Got questions about which paint to use in your next commercial fitout or refurbishment?
Which paint is going to hide all those imperfections?
What’s the colour really going to look like if I’m using a gloss?
How durable is it going to be?
Paint finishes range from flat, through matt, to low sheen, semi-gloss to full gloss. As they move along the spectrum, there’s an obvious increase in the shine level and durability.
Here’s how they stack up:
Flat & Matte
This no-gloss option is on-trend, fairly easy to apply, but in a commercial sense, may cause some grief in the cleaning department.
It’s fine for ceilings particularly if you want them to fade into oblivion.
Because flat and matte paints have more pigment, they take less work to cover and are quite economical. A tip for those unremarkable ceilings : use a dark colour.
It absorbs light which also makes it fine for those walls with an uneven texture, patches or joints.
Commercially, use a matte finish for a feature wall to get a rich, velvety effect.
The result can be stunning, particularly in a dark, saturated colour, but ensure that it’s not in a high traffic area and it’s not needing to be cleaned too often. Marks will show!!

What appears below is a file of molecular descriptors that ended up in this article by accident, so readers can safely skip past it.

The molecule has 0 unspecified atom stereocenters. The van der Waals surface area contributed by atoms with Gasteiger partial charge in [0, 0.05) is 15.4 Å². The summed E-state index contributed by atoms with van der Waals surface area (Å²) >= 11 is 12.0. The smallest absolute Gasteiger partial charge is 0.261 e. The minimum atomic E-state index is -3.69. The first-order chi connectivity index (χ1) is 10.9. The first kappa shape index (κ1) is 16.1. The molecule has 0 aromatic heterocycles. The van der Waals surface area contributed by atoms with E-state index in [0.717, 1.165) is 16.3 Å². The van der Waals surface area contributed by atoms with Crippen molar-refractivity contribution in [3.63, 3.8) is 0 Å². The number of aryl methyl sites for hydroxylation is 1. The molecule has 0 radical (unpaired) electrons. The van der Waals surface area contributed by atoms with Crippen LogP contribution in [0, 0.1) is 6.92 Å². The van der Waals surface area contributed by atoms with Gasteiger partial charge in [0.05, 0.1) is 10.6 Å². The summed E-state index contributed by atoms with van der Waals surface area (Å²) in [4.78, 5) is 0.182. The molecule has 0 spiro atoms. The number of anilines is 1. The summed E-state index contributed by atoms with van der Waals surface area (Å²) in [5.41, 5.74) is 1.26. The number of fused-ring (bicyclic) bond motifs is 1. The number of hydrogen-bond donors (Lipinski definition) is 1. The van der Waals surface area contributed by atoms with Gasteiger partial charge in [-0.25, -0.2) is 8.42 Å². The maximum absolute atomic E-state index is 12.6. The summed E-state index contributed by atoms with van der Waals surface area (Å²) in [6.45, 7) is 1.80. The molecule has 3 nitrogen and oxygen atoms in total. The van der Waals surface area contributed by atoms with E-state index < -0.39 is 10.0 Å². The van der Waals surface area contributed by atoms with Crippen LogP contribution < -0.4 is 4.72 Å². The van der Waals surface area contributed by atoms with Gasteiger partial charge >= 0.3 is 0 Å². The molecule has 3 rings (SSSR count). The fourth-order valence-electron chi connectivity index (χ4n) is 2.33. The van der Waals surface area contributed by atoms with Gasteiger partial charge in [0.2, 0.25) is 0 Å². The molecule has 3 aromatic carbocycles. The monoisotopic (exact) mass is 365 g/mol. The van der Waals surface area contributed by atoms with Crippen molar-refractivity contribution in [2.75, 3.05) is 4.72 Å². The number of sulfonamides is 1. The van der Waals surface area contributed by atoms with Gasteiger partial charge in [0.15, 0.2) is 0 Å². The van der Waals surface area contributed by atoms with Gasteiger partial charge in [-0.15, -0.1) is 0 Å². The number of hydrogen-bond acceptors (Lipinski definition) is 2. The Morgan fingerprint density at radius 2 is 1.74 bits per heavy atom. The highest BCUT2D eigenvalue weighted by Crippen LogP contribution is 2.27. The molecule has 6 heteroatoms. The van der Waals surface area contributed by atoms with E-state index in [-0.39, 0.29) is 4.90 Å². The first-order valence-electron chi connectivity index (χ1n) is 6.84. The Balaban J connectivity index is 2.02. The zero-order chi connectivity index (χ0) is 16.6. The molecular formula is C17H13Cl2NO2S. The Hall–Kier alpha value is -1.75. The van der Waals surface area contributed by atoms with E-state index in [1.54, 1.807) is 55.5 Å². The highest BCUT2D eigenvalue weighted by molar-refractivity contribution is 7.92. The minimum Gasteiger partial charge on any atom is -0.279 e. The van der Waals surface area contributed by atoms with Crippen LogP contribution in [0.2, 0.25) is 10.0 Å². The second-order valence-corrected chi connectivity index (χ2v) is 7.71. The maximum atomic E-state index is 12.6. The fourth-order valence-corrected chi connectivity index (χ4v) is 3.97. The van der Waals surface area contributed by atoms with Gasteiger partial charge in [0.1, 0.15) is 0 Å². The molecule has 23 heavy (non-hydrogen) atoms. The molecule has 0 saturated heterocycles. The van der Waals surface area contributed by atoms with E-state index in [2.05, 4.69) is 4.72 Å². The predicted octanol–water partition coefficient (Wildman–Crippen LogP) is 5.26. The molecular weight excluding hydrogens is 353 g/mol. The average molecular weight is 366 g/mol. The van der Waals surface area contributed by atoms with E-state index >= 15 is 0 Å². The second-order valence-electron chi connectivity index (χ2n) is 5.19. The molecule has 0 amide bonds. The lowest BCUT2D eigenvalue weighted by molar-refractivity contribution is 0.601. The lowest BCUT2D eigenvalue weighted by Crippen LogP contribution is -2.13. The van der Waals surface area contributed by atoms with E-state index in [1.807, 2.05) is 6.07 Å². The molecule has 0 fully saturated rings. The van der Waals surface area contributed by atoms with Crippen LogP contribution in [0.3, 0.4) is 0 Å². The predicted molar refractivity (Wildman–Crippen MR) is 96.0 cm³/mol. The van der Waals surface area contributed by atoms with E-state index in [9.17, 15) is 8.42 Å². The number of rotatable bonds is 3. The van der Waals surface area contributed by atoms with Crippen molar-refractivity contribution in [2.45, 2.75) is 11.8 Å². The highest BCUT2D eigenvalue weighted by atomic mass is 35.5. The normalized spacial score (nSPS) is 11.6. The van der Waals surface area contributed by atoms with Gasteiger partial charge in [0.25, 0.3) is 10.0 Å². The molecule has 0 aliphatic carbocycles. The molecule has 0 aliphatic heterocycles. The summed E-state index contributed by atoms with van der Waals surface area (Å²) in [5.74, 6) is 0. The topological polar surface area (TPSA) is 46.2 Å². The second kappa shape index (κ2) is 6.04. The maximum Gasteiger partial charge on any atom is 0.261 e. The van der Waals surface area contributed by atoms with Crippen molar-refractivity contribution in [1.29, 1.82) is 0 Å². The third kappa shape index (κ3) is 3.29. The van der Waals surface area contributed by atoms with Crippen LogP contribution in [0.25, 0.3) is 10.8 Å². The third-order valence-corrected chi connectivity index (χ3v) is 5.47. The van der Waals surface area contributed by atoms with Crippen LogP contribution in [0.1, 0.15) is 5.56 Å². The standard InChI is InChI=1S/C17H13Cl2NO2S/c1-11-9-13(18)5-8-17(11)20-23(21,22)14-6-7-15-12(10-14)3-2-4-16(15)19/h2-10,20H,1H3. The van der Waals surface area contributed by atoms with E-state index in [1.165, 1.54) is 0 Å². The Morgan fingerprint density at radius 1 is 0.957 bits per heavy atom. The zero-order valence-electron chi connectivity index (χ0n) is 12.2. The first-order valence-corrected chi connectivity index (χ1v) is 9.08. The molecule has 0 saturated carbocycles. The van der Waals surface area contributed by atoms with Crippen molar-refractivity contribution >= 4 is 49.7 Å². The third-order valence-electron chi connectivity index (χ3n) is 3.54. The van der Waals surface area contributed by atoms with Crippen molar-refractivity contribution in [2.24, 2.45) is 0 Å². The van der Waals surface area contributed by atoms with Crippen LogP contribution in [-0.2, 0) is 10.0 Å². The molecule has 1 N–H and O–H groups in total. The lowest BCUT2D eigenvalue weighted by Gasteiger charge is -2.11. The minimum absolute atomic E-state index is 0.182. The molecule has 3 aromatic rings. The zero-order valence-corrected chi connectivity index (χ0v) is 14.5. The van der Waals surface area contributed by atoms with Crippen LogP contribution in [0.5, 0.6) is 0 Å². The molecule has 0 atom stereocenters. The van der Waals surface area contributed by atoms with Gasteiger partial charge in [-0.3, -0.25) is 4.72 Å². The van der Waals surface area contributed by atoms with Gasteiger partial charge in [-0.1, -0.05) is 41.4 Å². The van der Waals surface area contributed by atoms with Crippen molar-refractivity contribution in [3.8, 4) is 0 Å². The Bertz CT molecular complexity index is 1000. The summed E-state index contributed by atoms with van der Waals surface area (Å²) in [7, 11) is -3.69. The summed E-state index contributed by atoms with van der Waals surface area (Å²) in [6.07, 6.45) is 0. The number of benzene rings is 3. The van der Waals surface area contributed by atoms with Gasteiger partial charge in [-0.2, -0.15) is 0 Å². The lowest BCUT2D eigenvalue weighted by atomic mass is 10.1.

Low Sheen & Satin
These popular finishes are a bit more durable than flat or matte paint which makes them a great choice for spaces with lighter uses like a private office or consult room. Low sheen can even look like matte if you view it from straight on, but at an angle, the subtle sheen appears. Even with this sheen, you may see some imperfections, especially if a good deal of light is directed on the area. With an increase in shine comes an increase in durability and the ability to clean off marks. Satin is similar and will deliver minimal shine too. It’s usually categorized with low sheen paints but is a little more durable and easier to clean. Since they both fall into the same basket, with careful wall prep, they’ll hunt off most surface flaws.
Semi-Gloss & Gloss
The more gloss a paint has, the more durable it is.
In commercial locations like shops, offices, public foyers, hair salons, cafes, medical rooms, child care centres, schools and any humid areas, a semi-gloss paint or full gloss will be the choice to achieve a higher durability.
Choose a semi gloss enamel paint, for instance, for areas where food, grease, lotions, or craft materials are likely to be used.
Move along one step further, if the area is considered as “heavy-traffic”, to a full gloss enamel for even more durability.
Be mindful though that both reflect light and can show any flaws in a surface.
Careful wall prep is definitely needed to avoid any unevenness.
Enamel usually means more drying time, more clean up and more odour because it’s oil based, but now most paint companies produce a “water-based enamel” which reduces time and effort considerably.
So the right type of paint is sorted!
Ready now to take the next step to a colour scheme.